“We’ll be aiming at a self-contained student who is resolutely going to keep persevering…”

Posted on May 24, 2012


Earlier this year, I interviewed Kevin Bell, who spoke to me in his role as Associate Vice President for Learning and Development, College of Online and Continuing Education at Southern New Hampshire University (which was recently nominated as one of the 50 most innovative companies in the world by FastCompany). Since the interview, Kevin has moved to Northeastern’s College of Professional Studies, where he is Executive Director for Curriculum Development and Deployment, and continues to be actively involved in open educational practices. As with the other blogs in this series, comments will be welcomed.

Many thanks to Kevin for his participation in this research.

GW: Could you tell me a bit about SNHU and the context in which it works?

KB: We were a small business college when the current president took over in 2003. We have grown from that and we now have approximately eight to nine thousand in continuing education online, and 2,200 day-students. Our programmes are slanted towards business. We are developing our English, math and history departments. We have a clear, mission-driven goal – we take students up to a higher level and try to help them reach mid-senior level management positions. In our residential programmes we have a lot of foreign students from China, Saudi Arabia and other countries. In our online programmes, about 50% of our learners come from the local region, and about 50% nationwide. There are some military and a few overseas students.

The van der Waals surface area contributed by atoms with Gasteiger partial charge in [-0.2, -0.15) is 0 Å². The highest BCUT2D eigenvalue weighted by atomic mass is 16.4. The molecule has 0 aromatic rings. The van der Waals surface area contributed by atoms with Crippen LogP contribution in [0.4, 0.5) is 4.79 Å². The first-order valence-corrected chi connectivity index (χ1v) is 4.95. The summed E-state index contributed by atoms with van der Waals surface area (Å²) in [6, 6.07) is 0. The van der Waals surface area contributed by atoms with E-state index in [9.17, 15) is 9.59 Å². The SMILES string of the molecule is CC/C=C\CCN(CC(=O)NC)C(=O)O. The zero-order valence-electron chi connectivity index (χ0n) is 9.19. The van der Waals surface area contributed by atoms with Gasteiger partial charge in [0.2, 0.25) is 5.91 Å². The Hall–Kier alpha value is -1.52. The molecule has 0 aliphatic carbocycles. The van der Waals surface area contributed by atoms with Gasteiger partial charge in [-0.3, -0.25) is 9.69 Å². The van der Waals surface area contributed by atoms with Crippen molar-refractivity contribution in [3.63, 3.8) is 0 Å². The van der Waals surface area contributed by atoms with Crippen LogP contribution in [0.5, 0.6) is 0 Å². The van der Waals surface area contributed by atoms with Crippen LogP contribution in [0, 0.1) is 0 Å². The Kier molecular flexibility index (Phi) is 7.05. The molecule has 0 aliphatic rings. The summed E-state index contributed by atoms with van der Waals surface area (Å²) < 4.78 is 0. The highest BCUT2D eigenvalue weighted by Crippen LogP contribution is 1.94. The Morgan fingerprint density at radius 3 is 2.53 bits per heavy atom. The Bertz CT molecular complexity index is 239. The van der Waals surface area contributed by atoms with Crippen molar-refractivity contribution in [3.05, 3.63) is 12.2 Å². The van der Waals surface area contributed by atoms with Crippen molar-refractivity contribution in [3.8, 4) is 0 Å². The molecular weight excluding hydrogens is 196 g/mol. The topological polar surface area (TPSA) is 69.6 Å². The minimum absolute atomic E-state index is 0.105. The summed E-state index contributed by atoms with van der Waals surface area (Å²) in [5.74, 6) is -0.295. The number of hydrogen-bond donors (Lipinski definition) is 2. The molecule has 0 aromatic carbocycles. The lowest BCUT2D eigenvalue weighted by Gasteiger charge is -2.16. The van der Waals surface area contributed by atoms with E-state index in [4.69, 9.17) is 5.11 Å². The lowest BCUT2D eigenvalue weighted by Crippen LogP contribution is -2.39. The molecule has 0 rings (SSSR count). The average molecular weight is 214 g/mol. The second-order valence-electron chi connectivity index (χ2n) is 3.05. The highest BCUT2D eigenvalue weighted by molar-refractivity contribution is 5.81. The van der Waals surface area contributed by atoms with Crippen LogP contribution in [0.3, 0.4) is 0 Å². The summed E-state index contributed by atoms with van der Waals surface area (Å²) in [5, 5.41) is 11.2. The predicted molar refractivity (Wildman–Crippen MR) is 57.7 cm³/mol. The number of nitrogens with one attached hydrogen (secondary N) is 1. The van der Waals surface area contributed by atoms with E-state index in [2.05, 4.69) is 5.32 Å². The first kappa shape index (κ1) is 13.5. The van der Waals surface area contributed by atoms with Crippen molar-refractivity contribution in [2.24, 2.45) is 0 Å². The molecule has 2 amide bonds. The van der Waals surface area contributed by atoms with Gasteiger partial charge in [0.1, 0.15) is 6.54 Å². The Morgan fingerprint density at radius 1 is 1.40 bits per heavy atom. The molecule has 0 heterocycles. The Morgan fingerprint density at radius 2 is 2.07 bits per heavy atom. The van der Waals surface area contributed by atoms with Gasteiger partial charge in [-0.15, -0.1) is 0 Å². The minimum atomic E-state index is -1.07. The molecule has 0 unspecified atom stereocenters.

GW: To what extent is SNHU already offering accreditation for non-formal learning?

KB: In November 2011, the president (of SNHU) called me and three other fairly senior people to oversee the Innovation Lab. The focus is to develop this concept and serve “under-served” populations. There’s a big push within the US to get another 20 million people through at least Associate level, if not to Bachelor’s degree level.

Our president has had this in mind for several years, following the model that Clayton Christiansen proposed in his book “Disrupting Education”. Christiansen is on our board. The OERu is looking at a three-credit course format, and we want to contribute to that. However, our model for these under-served populations in the US is more competency-focused and chunked in a way, and so the three-credit model will probably not be the smallest integer we work with. The nearest similar example in this country is Western Governors University. We believe we can go to the next level, specifically from the point of view of Associate degrees in the US. We work a lot with prior learning and partnering with employers to meet workplace needs.